Research Finds CT Scans Best Way to Detect Heart Risks
Scottish researchers are advising doctors to use CT scans in the diagnosis of patients with chest pains, following new evidence that the use of these scans considerably affects the tests and treatments administered to patients. They say that CT scans, as opposed to the standard testing which is currently routine, are much better at spotting heart problems sooner.
“The chest pain, or angina, is a tightness in the chest which comes on when they exert themselves,” says chief investigator Dr David Newby, of the University of Edinburgh. “Patients are usually seen in the clinic and can undergo a range of potential tests that could include a myocardial perfusion scan, which measures blood flow to the heart with a radioactive tracer, and ultrasound ‘echo’ scan, an MRI or a coronary angiogram.”
Dr Newby and his team conducted a study which shows that these standard tests may not always be enough to detect heart problems as soon as possible, and demonstrated that CT scans could improve the accuracy of diagnoses.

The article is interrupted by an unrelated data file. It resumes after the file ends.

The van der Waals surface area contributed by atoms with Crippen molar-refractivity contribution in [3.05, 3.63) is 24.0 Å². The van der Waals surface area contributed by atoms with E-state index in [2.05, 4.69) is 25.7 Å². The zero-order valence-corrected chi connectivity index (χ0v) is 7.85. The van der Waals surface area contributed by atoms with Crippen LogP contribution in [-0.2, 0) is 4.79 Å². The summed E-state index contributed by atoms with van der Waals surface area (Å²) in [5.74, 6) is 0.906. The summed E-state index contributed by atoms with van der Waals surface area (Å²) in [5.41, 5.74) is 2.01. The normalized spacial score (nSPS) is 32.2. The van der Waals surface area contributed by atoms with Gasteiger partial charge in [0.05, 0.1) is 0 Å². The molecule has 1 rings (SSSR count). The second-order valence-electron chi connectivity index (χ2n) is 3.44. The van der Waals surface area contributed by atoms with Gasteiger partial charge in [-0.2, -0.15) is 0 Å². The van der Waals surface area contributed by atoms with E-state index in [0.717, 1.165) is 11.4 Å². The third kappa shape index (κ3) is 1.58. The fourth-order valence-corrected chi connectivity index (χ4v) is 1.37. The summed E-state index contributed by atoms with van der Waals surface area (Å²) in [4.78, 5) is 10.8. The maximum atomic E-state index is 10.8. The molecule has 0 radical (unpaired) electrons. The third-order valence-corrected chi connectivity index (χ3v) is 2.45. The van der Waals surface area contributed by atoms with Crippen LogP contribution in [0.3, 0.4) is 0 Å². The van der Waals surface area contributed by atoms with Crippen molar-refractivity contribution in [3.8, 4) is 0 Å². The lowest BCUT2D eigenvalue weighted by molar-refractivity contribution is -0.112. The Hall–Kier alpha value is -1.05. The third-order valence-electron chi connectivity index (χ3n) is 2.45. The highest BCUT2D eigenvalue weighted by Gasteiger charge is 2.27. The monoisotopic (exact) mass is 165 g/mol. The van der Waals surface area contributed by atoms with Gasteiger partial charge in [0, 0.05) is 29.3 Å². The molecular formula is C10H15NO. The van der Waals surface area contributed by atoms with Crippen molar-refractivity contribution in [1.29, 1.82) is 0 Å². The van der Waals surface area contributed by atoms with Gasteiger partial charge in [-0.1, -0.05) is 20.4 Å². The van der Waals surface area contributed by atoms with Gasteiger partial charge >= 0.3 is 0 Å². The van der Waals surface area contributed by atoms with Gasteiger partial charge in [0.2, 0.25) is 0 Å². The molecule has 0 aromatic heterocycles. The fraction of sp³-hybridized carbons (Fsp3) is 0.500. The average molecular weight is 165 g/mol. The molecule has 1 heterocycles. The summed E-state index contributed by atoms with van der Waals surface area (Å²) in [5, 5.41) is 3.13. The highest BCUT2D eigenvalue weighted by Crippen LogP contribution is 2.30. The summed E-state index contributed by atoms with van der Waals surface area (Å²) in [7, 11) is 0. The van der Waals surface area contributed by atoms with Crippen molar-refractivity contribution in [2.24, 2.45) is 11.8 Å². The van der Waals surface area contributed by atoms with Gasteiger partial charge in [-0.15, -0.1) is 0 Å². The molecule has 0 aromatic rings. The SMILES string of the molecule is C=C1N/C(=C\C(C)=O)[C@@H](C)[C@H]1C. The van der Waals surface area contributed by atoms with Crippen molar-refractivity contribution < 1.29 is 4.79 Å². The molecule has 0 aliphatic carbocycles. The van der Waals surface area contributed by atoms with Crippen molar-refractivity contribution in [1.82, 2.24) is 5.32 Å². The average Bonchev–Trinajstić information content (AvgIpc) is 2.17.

Standard Testing Compared to CT Scans
The researchers studied the medical records of over 4,100 patients who were treated for chest pain. Some patients were given standard testing and others were randomly assigned to receive a CT scan.
It was found that the CT scans changed the initial diagnosis in 25% of cases, compared to 1% of cases in those receiving only standard care. The scans also had a much more significant impact on which further tests were performed and which treatments were decided upon. During the following 20 months, the number of heart attacks was 38% lower in those who had CT scans.
“A CT scan clarifies the diagnosis, changes treatments and may reduce the risk of a heart attack,” says Dr Newby.
No Major Disadvantages Found
Researchers at Duke University’s Heart Center examined the difference in cost between standard testing and CT scans and found that the “differences in cost are not statistically significant”. Their study of 10,000 patients with chest pain showed that CT scans did tend to increase medical bills because they would highlight the need for further procedures, but lead researcher Dr Daniel Mark commented that “the surgeries may well have improved the survival of the people who received them.”
Dr Newby has also pointed out that radiation from CT scans is low and less than 2% of patients in his study experienced mild and brief side effects from the scan.
While more long-term studies are yet to be conducted, Dr Newby recommends that doctors use CT scans to diagnose patients with chest pain, in light of how little risk is associated with them and how great a potential they have to detect heart problems in patients sooner than standard testing.